Why Wilmington? Why not

 In Blog

In the 30 years since I moved to Wilmington, this relatively small southern town has found its energy and refined its identity to become what USA Today recently recognized as a vibrant coastal city.  

Back then, Wilmington remained distant from a major highway and was comfortable in its weekend-driven resort-minded lifestyle.  Retirees were the fastest growing demographic.

But, a pretty good measure of how far this city has come over the past three decades occurred on Wednesday with Greater Wilmington Business Journal’s annual Coastal Entrepreneur Awards. Ten nascent companies gathered with hundreds of Wilmington business and community leaders to celebrate what we all agree is a start-up ecosystem that is fully supportive of a 21st Century economy.

This year’s winners in each category represent what happens when entrepreneurs are nurtured by a university dedicated to innovation, or a tech-focused incubator that creates community, or an economic development engine that re-purposes what’s already here, or a population that is simply bound and determined to make the Cape Fear region work as hard as it plays.

Because, when all is said and done, this city still loves to play!

On Wednesday, we applauded the following companies: 

Tri-Tech Forensics, a biotech company that manufactures and assembles evidence collection kits and crime scene investigation products, and, through a recent acquisition, now sells emergency medical kits.

SportGait, Inc., a platform for monitoring and managing concussion symptoms for youth and school-aged athletes and their coaches.  

Cardinal Foods, which packages, sells and distributes regional farmers’ crops, expanding the existing facility from a three month to twelve-month operation and broadening their product line to serve more farmers, more produce and more markets.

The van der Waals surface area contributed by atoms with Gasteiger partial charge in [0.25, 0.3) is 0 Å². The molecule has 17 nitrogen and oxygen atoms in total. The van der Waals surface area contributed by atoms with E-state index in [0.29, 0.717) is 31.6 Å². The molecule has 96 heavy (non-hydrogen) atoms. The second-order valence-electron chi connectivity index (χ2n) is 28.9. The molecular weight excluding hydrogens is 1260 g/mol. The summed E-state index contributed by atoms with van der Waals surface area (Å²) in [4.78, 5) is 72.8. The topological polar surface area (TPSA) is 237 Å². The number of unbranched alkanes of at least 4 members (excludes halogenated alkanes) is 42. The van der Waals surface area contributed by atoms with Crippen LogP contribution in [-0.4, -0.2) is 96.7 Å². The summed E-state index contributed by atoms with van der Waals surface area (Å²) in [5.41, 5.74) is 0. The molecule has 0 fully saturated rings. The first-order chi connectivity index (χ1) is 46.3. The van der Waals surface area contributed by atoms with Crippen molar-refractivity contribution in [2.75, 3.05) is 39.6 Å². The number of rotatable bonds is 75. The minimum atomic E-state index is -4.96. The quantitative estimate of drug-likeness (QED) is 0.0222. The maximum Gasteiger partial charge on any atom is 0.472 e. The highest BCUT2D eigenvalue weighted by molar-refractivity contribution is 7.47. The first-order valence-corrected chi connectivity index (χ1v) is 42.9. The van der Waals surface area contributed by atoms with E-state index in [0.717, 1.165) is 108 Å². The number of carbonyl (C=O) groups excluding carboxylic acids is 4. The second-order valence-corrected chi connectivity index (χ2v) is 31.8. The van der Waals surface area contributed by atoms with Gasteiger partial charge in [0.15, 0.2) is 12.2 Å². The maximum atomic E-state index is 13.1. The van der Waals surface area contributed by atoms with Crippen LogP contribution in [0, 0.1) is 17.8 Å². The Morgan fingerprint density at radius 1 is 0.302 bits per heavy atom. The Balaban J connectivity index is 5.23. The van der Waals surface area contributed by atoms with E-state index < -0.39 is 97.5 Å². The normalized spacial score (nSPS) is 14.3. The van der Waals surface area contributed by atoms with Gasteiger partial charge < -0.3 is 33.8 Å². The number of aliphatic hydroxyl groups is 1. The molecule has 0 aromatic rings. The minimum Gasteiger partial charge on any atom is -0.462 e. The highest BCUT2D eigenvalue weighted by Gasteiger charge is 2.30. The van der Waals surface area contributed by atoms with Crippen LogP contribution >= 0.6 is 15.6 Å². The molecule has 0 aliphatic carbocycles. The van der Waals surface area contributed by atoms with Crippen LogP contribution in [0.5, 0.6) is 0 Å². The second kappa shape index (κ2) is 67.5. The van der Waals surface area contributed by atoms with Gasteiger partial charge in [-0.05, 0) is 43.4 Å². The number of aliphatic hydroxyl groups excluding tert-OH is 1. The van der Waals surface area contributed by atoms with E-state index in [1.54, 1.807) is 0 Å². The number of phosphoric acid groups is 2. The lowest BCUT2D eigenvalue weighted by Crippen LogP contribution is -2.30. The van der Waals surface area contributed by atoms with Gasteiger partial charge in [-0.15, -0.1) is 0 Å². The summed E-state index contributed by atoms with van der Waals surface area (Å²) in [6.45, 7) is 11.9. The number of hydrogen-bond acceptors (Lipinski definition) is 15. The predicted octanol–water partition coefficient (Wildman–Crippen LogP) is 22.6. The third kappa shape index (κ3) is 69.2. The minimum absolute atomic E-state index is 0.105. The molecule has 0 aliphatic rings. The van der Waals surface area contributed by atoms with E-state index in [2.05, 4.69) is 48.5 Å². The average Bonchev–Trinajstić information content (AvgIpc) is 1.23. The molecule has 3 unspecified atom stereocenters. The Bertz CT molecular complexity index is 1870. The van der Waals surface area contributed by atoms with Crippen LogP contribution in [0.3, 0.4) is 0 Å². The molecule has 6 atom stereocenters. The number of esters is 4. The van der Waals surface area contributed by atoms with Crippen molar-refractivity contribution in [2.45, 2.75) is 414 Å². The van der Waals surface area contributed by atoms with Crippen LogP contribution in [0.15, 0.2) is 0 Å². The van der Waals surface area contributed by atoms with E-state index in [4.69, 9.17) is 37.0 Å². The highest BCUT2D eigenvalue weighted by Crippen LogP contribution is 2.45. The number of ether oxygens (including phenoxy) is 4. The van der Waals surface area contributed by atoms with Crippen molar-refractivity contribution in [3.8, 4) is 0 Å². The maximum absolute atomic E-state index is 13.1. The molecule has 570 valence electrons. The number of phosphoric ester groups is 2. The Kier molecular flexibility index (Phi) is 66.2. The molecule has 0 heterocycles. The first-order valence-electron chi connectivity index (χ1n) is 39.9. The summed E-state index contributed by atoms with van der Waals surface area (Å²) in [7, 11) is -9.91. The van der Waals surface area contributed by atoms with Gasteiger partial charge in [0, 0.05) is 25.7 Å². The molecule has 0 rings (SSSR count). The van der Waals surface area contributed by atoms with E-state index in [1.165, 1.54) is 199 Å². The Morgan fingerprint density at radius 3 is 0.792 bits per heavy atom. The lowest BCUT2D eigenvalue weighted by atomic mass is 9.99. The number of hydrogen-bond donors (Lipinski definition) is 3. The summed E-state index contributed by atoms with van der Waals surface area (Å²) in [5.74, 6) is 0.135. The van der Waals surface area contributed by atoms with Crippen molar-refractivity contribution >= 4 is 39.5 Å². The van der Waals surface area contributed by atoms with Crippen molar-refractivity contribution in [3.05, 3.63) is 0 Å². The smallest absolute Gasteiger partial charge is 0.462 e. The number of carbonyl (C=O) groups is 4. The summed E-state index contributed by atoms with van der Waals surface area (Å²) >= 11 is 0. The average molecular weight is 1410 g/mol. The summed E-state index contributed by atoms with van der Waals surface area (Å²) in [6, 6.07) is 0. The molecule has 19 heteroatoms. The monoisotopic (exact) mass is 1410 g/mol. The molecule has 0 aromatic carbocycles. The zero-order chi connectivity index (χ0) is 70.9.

Hensler Surgical Technologies which sells its surgical supplies worldwide, among them the Hensler Bone Press, a patented device that maximizes the collection and separation of bone. His inspiration was a French press – go figure!  

KWH Coin is a blockchain company that merges crypto-currency and renewable energy with a goal of bringing affordable renewable energy to the world’s 600 million off-grid households.  Talk about social impact!

Compass Bracelets, each of which has a unique number that can be tracked on a map, encourages its wearers to log on to their website and check in with journal-like entries and photos to create a world-wide community.  

myBeeHyve, a women-owned enterprise, is a contact management system, originally developed to support network marketing representatives. Used also by real estate agents, independent consultants and independent contractors, myBeeHyve is now in supporting other (mostly) women-owned businesses in 11 different English-speaking countries.

Coastal Stormwater Services designs new or retrofits stormwater management projects, restoring wetlands and mitigating runoff throughout the region.  Ultimately, his work (it’s just one guy who loves “mucking about in the mud”) means better water quality for swimming, fishing and marine life – critical for a coastal community.

The non-profit winner was the Good Shepherd Center, which over several decades, has expanded its services from soup kitchen to homeless shelter to, new this year, permanent, supportive and affordable housing for some 40 chronically homeless single adults with disabilities – a good reflection of (one of!) Wilmington’s commitment to combat urgent social problems.

And the winner of all was Connected Investors, a fast-growing online social platform for real estate investors. With revenues of $10 million in 2018 and some $3 billion in loans flowing through its portal every month, CI is a terrific reflection of Wilmington’s entrepreneurial energy. As Founder Ross Hamilton said, “Wilmington was a desert (when he started in 2006). I traveled just to surround myself with people who would speak my language.” Then came the CIE, tekMountain, and the influence of entrepreneurial activity in Raleigh and Charlotte, all of which, he said, helped Wilmington area entrepreneurs pursue their dreams and ideas.

Amen to that!

Oh, and!  The prize, aside from bragging rights?  Natch, a hand-crafted surfboard, that, while not water-worthy, reflects the craftsmanship of youth in our city courtesy of Kids Making It – another fine reflection of what makes Wilmington extra special.

Well done, All!

Recommended Posts
Contact Us

We're not around right now. But you can send us an email and we'll get back to you, asap.

Not readable? Change text. captcha txt